HDSR includes both an video recording and written transcript of the interview below. The transcript that appears below has been edited for purposes of grammar and clarity.
Francesca Dominici (FD): Hi, my name is Francesca Dominici. I am a professor of biostatistics, data science, and population health at the Harvard T. H. Chan School of Public Health; a Co-Faculty Director of the Harvard Data Science Initiative; and now an interim co-Editor-in-Chief of the Harvard Data Science Review.
David C. Parkes (DCP): Hi, I'm David Parkes. I'm a professor in the computer science department over in the School of Engineering and Applied Sciences. I am also co-Faculty Director of the Harvard Data Science Initiative, and now also interim co-Editor-in-Chief of the Harvard Data Science Review.
FD: First of all, we wanted to thank Xiao-Li Meng, the Editor-in-Chief of the journal, who also launched the journal. We wanted to thank him for its success in getting the PROSE Award—“PROSE” stands for Professional and Scholarly Excellence—for this journal, and how honored we are, Xiao-Li, to take the role of co-Editors-in-Chief as you are going into sabbatical. I also want to thank the wonderful members of the editorial board.
So, what is a fun fact about me? I have to confess that one of the reasons I decided to move to Boston from Baltimore is because I’m a marathon runner, and I love running the Boston Marathon. I got super interested in data science when I was involved in a project where I was able to gather data from thousands and thousands of marathon runners in the past few years, and from that data, could identify the best split time trajectory to qualify for the Boston Marathon.
More seriously, how did I get into data science? I’ve always been interested in advancing the science of data, so as a statistician by training, I always wanted to develop new methodologies for the design and the analysis of data to address important questions. More recently, I've been really interested in causal inference and machine learning, because assessing causality, to me, is really important for making policy decisions.
So, what does data science mean to me? Well, I think these days, as we are battling both COVID-19 and climate change, it’s becoming more and more evident what is the critical, important role of data science, and again, especially in the context of making policy decisions. To me, data science is how to extract knowledge from real-world data that can be translated in policy action to benefit society.
What type of submissions would we like to see? What's wonderful about the Harvard Data Science Review is that it’s a journal that features foundational thinking, research milestones, educational innovation, and major applications, and so we have a primary emphasis on reproducibility, replicability, and readability. It’s really a global forum on everything data science and data science for everyone. David, back to you.
DCP: Thank you, Francesca. I was not going to mention my sporting endeavors, but seeing as you did, I used to race road bike when I was in graduate school, but unlike unlike you, I now am not nearly as sporty now. Another confession is that I was a young data scientist, and in the months leading up to going on holiday in Europe, I would chart the trends of the weather in the city that we were to visit. Also, when we would play Scrabble as kids, I would chart the scores that me, my sister, my mum, and my dad were getting. I also remember a time in secondary school when I was a member of a team competing in a simulated business competition— I spent far too long trying to reverse engineer, from the data, the way the simulator worked. So, always been into data, never knew I could be a data scientist.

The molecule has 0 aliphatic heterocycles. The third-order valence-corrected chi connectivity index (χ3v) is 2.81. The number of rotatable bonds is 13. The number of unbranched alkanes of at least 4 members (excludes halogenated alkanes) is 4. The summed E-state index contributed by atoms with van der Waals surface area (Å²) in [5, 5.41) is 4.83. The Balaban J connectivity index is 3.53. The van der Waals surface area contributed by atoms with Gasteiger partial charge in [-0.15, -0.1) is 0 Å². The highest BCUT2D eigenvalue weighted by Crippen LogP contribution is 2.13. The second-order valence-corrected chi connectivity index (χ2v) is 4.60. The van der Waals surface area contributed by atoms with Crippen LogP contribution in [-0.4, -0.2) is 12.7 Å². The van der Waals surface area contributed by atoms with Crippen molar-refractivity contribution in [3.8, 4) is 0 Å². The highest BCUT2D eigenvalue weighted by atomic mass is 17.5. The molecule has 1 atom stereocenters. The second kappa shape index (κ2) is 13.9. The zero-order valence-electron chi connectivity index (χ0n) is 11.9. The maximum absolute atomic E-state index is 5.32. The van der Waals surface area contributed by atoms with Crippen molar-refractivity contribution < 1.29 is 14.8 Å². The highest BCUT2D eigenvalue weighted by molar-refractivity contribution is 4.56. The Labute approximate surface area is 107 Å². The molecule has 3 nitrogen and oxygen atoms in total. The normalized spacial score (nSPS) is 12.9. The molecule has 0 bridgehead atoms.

My own research program relates to AI and systems with multiple AIs , as well as people, and applies to the design of and operation of economic and social systems, and to human decision-making. Much as you described, Francesca, for me, also the essence of data science is working with data—typically complex, often observational, multifaceted—to get some new understanding. This can mean lots of different things, and it requires a myriad of very careful attention, all the way from the data, through to the methodology, through the interpretation, and then how we communicate the results of our data science.
Like you, I've been very excited about our journal, because by design it reflects the breadth of the field of data science. Methodology, applications, ethical questions, industry application, education—just to name a few. I would like to encourage authors to continue to submit papers that can benefit from the broad readership of the journal. I also would like to encourage papers that educate about this new field and communicate breakthroughs, challenges, where care is required, and the shape and the contours of this very fluid space. Also, as a computer scientist, I'm eager to encourage authors in computer science to consider the journal as a home for their best work.
In terms of goals, we will continue to work as co-interim Editors-in-Chief to represent multiple different voices. I just wanted to note that in the past year we've had downloads from 81 countries all around the world. We will work to maintain the mission of the journal, which is to define and shape data science as a rigorous field of study with global impact. Looking forward to working with you!
This transcript is © 2021 by the author(s). The editorial is licensed under a Creative Commons Attribution (CC BY 4.0) International license (https://creativecommons.org/licenses/by/4.0/legalcode), except where otherwise indicated with respect to particular material included in the article. The article should be attributed to the authors identified above.
Photograph by Kris Snibbe/Harvard Public Affairs and Communications